Tuesday, January 26, 2010

A Huffington in House Beautiful

Yesterday morning as I was jogging on the treadmill trying to shed those uninvited Christmas pounds, I listened to one of my favorite podcasts, The Skirted Roundtable, in a discussion between three designers who all have fabulous blogs and insights into the world of design. In this segment, they interviewed Stephen Drucker, the Editor in Chief of House Beautiful magazine. I hadn’t realized that HB has been around for over 100 years, but I had noticed that in the last few years, it seems to be getting better and better. While other magazines are shedding pages or suffering even worse demises, HB seems to be getting stronger, thicker, with great big pictures, wonderfully varied design features, fabulous “how to’s” and a focus that is both aspirational and approachable.

I always look forward to getting my issue of HB in the mail, but unfortunately my subscription didn’t follow our recent move, and I have missed the last two issues. This became evident when the three ladies went on and on about how fabulous the recent Dec/Jan issue was and particularly praised the cover and story of Jill Brinson’s house in Atlanta. Hmmm, I thought, I don’t remember seeing this. So I sent out a quick S-O-S to a few friends, and was delighted when one responded immediately and brought that issue in to the gallery.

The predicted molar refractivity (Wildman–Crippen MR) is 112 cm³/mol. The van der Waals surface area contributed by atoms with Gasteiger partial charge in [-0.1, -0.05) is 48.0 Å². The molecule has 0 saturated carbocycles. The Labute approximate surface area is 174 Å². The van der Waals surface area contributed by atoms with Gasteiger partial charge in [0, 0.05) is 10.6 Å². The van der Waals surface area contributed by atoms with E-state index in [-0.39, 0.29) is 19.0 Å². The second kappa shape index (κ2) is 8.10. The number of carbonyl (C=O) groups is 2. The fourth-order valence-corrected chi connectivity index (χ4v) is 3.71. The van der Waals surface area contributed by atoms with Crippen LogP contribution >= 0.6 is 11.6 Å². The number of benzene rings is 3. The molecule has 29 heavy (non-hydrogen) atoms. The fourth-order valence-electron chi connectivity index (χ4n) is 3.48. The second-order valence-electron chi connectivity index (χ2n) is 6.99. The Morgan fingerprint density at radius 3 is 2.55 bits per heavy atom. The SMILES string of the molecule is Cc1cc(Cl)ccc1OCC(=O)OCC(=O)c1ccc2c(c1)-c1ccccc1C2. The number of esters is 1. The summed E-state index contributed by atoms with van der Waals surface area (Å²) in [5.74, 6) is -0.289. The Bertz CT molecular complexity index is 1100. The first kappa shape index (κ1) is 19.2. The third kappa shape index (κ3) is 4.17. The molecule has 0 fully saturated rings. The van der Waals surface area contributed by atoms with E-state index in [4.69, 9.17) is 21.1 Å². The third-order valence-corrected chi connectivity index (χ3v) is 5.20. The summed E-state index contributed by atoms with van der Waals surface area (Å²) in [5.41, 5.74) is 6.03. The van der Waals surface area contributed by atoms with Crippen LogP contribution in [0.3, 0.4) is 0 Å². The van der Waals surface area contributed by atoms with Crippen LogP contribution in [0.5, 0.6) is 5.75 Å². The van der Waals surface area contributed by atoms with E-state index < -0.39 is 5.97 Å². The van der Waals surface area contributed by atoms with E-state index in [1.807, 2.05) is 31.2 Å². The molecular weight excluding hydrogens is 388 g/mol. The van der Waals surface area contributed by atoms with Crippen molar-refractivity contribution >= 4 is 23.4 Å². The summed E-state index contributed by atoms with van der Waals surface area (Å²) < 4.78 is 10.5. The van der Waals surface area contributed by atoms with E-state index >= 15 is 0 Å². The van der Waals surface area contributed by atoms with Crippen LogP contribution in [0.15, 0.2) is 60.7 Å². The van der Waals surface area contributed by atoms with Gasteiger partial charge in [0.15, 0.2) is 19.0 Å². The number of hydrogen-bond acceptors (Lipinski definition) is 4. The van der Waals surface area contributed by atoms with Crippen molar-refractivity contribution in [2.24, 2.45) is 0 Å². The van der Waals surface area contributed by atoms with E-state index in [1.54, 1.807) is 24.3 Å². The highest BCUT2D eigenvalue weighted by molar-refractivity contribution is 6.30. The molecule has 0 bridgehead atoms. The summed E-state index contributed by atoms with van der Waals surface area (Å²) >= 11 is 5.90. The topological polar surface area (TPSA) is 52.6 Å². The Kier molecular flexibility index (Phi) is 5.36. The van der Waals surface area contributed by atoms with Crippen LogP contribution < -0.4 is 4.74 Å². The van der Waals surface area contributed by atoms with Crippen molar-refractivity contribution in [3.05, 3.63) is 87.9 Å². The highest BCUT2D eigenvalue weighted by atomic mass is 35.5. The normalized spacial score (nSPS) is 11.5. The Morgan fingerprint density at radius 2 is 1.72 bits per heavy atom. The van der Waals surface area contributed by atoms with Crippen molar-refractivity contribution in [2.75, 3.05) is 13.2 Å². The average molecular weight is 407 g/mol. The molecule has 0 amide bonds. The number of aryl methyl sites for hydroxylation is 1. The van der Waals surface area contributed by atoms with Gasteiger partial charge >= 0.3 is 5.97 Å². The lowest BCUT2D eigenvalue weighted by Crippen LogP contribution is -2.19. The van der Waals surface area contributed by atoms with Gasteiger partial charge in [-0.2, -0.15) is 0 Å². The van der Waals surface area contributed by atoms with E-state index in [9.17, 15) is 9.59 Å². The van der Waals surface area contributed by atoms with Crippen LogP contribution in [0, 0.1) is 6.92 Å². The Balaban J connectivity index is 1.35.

Sure enough, it was a great cover with the pale mauve House Beautiful logo underscored by a gorgeous, chunky rustic beam across the center. But what really caught my eye and jumped right off the page was the painting of a horse by Georges Nasri, smack in the middle of the cover! You have to understand that our paintings are a little bit like our children, and we are enormously proud and excited when we see pictures of little Huffingtons in magazines. Admittedly, not everyone would have noticed this painting at all. But to me, it was glaringly obvious and terribly exciting, kind of like having your child's artwork picked for the cover of the school poetry magazine (never happened to me).

See the Nasri horse hiding to the right of the couch?

I admit that we work hard to get our artist's work published, which is one of the reasons we’re delighted to contribute to show houses and work with designers. But this was the freebie that we’d never dreamed of -- the cover of House Beautiful magazine! We immediately poured over every detail of the article and were thrilled to read about this talented designer and her creative and quirky house in Atlanta. And we were enormously proud that a painting by our very own Monsieur Nasri graced the walls of her amazing sitting room – and upon further inspection, the living room as well!

Spot the Nasri over the mantle?

Monsieur Nasri’s work has universal appeal, but he is especially appreciated among the designer community. His work was also recently featured in Charlotte Moss’s room at the 2008 Kips Bay Show House. So it was no surprise to see him pop up in a beautifully decorated house by a talented Atlanta based designer. Bravo to Georges, and hats off to Jill for her exquisite taste.

By the way, since we became aware of the article, we've now seen lots of coverage of Jill Brinson's gorgeous house, most recently in yesterday's Cote de Texas blog. What a funny coincidence! But the attention on Jill's house is no surprise: It is deservedly delicious. If you haven't feasted your eyes on it yet, this is a treat for you to savor!


Ta ta,


Jill Brinson's Rustic and Luxurious Design

Understated elegance in the foyer

A place to compose your thoughts in the library

Bright and airy kitchen

Wall of windows in the kitchen

Tranquil dining room

Functional simplicity in the master bathroom